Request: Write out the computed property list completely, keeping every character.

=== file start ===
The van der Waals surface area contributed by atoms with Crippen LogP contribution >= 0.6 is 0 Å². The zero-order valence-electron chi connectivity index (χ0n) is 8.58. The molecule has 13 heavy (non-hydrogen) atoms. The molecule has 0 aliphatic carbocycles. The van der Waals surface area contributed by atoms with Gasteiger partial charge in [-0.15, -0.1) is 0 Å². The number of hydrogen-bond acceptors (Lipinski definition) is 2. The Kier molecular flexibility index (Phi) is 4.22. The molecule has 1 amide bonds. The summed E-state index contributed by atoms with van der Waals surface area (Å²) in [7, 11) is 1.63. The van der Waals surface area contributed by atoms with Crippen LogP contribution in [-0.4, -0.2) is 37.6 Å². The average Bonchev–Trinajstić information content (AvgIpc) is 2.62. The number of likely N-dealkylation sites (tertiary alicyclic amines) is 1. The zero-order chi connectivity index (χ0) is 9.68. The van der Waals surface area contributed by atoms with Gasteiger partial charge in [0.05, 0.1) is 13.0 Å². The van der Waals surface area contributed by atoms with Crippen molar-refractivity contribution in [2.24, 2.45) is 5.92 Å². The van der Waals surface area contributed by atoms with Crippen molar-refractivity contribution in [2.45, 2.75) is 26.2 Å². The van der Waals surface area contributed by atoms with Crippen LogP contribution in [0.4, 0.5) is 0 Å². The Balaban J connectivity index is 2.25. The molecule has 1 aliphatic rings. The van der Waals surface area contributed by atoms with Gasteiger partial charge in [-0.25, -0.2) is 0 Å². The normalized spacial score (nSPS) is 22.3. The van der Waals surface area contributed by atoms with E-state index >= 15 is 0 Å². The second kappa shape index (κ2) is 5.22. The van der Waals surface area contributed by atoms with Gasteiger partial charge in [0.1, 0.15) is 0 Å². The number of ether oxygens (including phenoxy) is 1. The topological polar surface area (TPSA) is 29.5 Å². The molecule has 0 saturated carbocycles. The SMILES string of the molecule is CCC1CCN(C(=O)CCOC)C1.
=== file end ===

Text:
The van der Waals surface area contributed by atoms with Crippen LogP contribution >= 0.6 is 0 Å². The zero-order valence-electron chi connectivity index (χ0n) is 8.58. The molecule has 13 heavy (non-hydrogen) atoms. The molecule has 0 aliphatic carbocycles. The van der Waals surface area contributed by atoms with Gasteiger partial charge in [-0.15, -0.1) is 0 Å². The number of hydrogen-bond acceptors (Lipinski definition) is 2. The Kier molecular flexibility index (Phi) is 4.22. The molecule has 1 amide bonds. The summed E-state index contributed by atoms with van der Waals surface area (Å²) in [7, 11) is 1.63. The van der Waals surface area contributed by atoms with Crippen LogP contribution in [-0.4, -0.2) is 37.6 Å². The average Bonchev–Trinajstić information content (AvgIpc) is 2.62. The number of likely N-dealkylation sites (tertiary alicyclic amines) is 1. The zero-order chi connectivity index (χ0) is 9.68. The van der Waals surface area contributed by atoms with Gasteiger partial charge in [0.05, 0.1) is 13.0 Å². The van der Waals surface area contributed by atoms with Crippen molar-refractivity contribution in [2.24, 2.45) is 5.92 Å². The van der Waals surface area contributed by atoms with Crippen molar-refractivity contribution in [2.45, 2.75) is 26.2 Å². The van der Waals surface area contributed by atoms with Crippen LogP contribution in [0.4, 0.5) is 0 Å². The Balaban J connectivity index is 2.25. The molecule has 1 aliphatic rings. The van der Waals surface area contributed by atoms with Gasteiger partial charge in [-0.25, -0.2) is 0 Å². The normalized spacial score (nSPS) is 22.3. The van der Waals surface area contributed by atoms with E-state index >= 15 is 0 Å². The second kappa shape index (κ2) is 5.22. The van der Waals surface area contributed by atoms with Gasteiger partial charge in [0.1, 0.15) is 0 Å². The number of ether oxygens (including phenoxy) is 1. The topological polar surface area (TPSA) is 29.5 Å². The molecule has 0 saturated carbocycles. The SMILES string of the molecule is CCC1CCN(C(=O)CCOC)C1.